By Melissa Fossum
By Lauren Wise
By New Times
By Amanda Savage
By Jason P. Woodbury
By Troy Farah
By New Times
I printed that "Rap and Bullshit" piece because it was clever, and I more or less agreed with the writer. I mean, seriously, name a straight-up R&B artist you hold in anything better than mild contempt.
John Legend? Usher? Chris fucking Brown?
While The Office's tongue-in-cheek use of Brown's "Forever" in the Pam and Jim wedding episode did make me kinda-sorta like the song for a minute or so, I have to admit it's been years since I've really enjoyed hearing anything an R&B purist would approve of.
Ever since leading light R. Kelly pulled a boner of Jerry Lee Lewis-marrying-his-cousin proportions, it seems R&B's the only genre that's basically taboo to people without either a tribal tattoo or some sort of MMA sticker affixed to their automobile.
That's how I felt until a recent experience with 20-year-old Florida R&B singer Jason DeRulo's "Whatcha Say." The song, which samples "Hide and Seek" by British electronica/art rocker Imogen Heap (for whom local boys Miniature Tigers will be opening on an upcoming tour, BTW) is ubiquitous on urban radio at the moment and currently sitting at number two on the Billboard Hot 100.
Anyone who listens to Karlie Hustle's show on Power 98.3 will not understand the need for me to quote any part of it here, but chances are some of our readers haven't heard it, so here goes:
I was so wrong for so long,
Only tryin' to please myself.
Girl, I was caught up in her lust,
When I don't really want no one else.
So, no, I know I should've treated you better,
But me and you were meant to last forever.
So let me in, give me another chance
To really be your man.
'Cause when the roof caved in and the truth came out,
I just didn't know what to do.
But when I become a star we'll be living so large,
I'll do anything for you.
So tell me girl:
Mmmm whatcha say?
I was driving to work one recent afternoon when I realized I'd been making this exact same argument to my wonderful girlfriend over the previous week.
I'm loath to share too many details, but it all related to an unfortunate imbroglio in Las Vegas recently. Over the preceding months, my insecurities had driven me to nurture a flirtatious little thing with another woman solely because it made my girlfriend jealous. It got a little out of hand, and I tried to put the kibosh on it, severing contact and all that.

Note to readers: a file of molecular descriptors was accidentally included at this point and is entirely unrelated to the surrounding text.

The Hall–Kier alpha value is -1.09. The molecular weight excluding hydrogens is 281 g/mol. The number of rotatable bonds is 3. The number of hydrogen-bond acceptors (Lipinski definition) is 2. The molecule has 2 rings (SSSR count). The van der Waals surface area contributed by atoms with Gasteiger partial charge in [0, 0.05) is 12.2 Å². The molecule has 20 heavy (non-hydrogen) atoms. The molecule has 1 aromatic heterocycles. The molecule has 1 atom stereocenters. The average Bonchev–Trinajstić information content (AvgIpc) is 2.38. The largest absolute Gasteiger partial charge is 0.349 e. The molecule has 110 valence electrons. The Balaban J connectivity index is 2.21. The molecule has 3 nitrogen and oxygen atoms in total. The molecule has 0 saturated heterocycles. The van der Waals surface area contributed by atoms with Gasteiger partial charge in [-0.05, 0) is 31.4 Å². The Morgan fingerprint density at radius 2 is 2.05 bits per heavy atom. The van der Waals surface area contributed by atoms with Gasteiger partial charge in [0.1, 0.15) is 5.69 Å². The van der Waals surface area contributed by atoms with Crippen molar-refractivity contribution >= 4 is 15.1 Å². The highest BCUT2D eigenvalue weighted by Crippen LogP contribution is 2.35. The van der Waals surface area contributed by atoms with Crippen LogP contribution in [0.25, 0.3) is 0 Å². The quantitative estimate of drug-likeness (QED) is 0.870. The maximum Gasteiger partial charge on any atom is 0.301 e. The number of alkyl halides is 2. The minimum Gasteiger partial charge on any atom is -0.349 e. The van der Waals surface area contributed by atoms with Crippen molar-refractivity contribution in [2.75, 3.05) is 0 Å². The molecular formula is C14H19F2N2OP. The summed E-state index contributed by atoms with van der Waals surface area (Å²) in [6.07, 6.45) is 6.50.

Then, when my girlfriend and I got into a big drunken mess in Vegas, I texted the other woman to complain about the mess, immediately regretted texting her, and deleted the evidence to cover it up, only to feel guilty, confess to my girlfriend, then bungle the confession by backpedaling, causing a whole new round of lies. Quite the mess.
Trying to convince my girlfriend that I did not, do not, and will not want to date the other woman and that, in fact, I don't really want no one else, was a pretty serious undertaking.
Just as Jason DeRulo knows.
Not knowing what to do when the roof caves in under the weight of a pile of lies?
Promising a forever of better times ahead to an unimpressed audience?
Yeah, DeRulo knows.
As you probably assume, given the fact that I'm the music editor at an alternative weekly newspaper, the soundtrack to my life is indie rock. I listen to a little bit of everything, sure, but indie rock is the lingua franca of my kind. That being said, I'm hard-pressed to think of an indie-rock song that, in any way, speaks to my relationship situation. And, when I thought about it more, I realized most indie rock doesn't talk about shit anymore, relationship-wise.
Here's one indie-rock relationship song that springs to mind, named for our fair state by Seattle's Pedro the Lion:
Arizona curled up with California,
Then she tried to hide the whole thing from New Mexico.
Who knew before he saw them making out in Yuma,
That she had been loving someone new.
But California, not California.
How could you?
WTF, right? I guess it means something, but not really in the throes of a serious relationship problem. And Pedro the Lion's little explanation by analogy seems pretty easy to decipher — for all we know is that the principal characters simply hail from these states — compared to the other shit out there right now.
Let's look at The Decemberists' "The Rake's Song," a little ditty about girl problems from their newest record, The Hazards of Love.
What can one do when one is a widower,